• Hi Paul & Carole! The Blue Ridge Parkway is another famous road trip in the area that is stunningly pretty. Pretty much anywhere in the Piedmont and Blue Ridge, the views are just beautiful. We hope you get to come see soon! 🙂 In the meantime, thanks for reading & Pinning!

  8. Such a lovely drive. I would love to explore that area, it seems like it kind of feels like you went back in time. #TheWeeklyPostcard

    • Hi Anisa – It was very much like going back in time! Charlottesville itself has areas that are very much like a few decades past, while the historic areas take you back hundreds of years! Michie Tavern was really neat – inside you can imagine Jefferson and his co-horts having dinner, and there are working shops on the grounds (smitty, weaver, artist, etc). Plus, it’s just gorgeous! We hope you get a chance to go explore. 🙂

  9. iI also visited all these places which your have mention in your blog in my these tours. Now I am going to take east coast tours from toronto with my few family members at the end of this week for fun. I am so happy for it and I am so sure that it will be a really great time for us. I hope we will came back with pleasant memories.

    • Hi Albert – thanks for stopping by! Have fun on the tours! That page came back with places like Niagara Falls and Philadelphia. We have yet to get to Niagara, but love Philadelphia! (Which reminds us we need to write about that trip!) Enjoy the trip!

  10. Pingback: Monday Escapes #34 - My Travel Monkey

  11. America is so huge and so sprawling – you think you know the main things to see and then you read fab travel blogs like yours and realise there is so much more to really see and do… I think you could spend 3 years travelling. I’ve never heard of the Constitution Route but judging by your trip, I think I would like it a lot. Fantastic scenery, history and wine! What’s not to like!! Yikes another to add to my growing US bucket list! Thanks for linking up with #MondayEscapes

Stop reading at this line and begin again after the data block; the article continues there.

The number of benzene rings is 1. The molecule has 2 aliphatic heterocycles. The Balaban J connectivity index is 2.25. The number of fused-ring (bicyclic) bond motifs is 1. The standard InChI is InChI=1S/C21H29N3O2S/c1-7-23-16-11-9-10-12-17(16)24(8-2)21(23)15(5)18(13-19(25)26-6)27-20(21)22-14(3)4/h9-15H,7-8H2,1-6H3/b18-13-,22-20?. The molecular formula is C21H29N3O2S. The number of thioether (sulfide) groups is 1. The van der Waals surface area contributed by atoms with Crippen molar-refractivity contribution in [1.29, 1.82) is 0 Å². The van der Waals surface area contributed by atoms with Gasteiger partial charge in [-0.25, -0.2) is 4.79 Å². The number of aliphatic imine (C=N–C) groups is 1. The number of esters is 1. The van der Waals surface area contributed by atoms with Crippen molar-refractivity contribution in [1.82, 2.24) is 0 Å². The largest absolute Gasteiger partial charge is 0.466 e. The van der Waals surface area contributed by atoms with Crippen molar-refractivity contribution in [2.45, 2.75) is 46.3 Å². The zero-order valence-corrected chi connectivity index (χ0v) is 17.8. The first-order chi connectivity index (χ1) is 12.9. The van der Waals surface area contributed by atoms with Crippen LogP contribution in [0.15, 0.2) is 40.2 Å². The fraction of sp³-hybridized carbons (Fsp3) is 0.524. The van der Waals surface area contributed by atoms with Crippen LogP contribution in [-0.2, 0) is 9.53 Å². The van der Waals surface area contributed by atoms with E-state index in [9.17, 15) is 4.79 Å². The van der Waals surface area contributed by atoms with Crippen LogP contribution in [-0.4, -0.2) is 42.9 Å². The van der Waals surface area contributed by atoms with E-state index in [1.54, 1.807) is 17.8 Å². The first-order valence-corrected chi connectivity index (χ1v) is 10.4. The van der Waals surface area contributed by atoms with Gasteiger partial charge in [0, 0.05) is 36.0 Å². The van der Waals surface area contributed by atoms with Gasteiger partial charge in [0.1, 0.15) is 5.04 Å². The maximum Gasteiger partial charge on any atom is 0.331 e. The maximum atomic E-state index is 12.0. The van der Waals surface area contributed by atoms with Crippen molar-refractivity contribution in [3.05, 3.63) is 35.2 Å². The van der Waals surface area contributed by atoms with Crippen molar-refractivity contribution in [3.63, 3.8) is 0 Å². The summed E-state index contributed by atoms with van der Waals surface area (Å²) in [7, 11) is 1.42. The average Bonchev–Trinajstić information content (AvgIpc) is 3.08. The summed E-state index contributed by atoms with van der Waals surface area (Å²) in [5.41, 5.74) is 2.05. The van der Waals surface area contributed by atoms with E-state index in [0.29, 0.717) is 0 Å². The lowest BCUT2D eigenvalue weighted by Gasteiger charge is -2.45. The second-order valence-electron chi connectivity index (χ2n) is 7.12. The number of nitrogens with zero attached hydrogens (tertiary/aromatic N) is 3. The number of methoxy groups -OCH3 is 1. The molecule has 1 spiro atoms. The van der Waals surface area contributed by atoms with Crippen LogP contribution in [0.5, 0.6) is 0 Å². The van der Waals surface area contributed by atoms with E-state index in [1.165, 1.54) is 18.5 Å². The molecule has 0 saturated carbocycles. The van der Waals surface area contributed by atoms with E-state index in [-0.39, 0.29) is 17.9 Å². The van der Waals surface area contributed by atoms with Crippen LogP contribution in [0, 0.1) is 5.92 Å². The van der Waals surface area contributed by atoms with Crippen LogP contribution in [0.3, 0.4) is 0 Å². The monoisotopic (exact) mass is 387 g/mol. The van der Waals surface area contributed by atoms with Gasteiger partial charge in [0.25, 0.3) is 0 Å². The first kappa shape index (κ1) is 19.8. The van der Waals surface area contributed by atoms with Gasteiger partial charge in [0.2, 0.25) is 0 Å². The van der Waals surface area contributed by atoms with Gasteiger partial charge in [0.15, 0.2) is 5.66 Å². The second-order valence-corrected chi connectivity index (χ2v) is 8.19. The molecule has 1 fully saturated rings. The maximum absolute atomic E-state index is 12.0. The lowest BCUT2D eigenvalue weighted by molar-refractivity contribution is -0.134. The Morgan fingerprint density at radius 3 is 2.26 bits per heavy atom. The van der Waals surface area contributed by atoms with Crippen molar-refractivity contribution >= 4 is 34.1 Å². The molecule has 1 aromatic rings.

• It does seem like we are always discovering new places to see and things to do thanks to awesome travel bloggers and link ups like #MondayEscapes. One thing I really like about the Constitution Route – especially for families with little ones who don’t like being stuck in a car for hours – is that there are many places to see so you can take time and stop frequently. Plus, being just a few hours from Washington or Norfolk, it’s easy to include as a day trip from one of those or other cities in the region. I hope you get there! And thanks again for your comments – much appreciated!

  12. One of the things I enjoy about reading travel blogs is discovering places I’d never thought of visiting before – such as the Constitution Route! Sounds like a great journey and yet another one that I’ll have to add to my list to do one day. #Mondayescapes

    • You’ve hit the nail on the head for us, too! I remember reading about the Caledonian Sleeper experience on your blog (in case anyone missed it: http://afamilydayout.co.uk/mallaig/) and I still want to do that! (Especially the Harry Potter bit.) This route doesn’t have a steam engine, but there is a lot of real history and great scenery! I hope you get to do it one day. Meanwhile, thanks for your comment!

  13. What a beautiful, lush green area! This post is so informative – sounds as though your trip was packed with history.

    • Hi Nell! Welcome, and thanks for your comment. It was both a very historical and beautiful area. We’ve been on something of an American/Colonial history kick lately (though I still have to write about the trips to Philadelphia and Washington). This trip was really meant to visit the Presidents, all that Virginia scenery was an unexpected bonus! Thanks again for stopping by!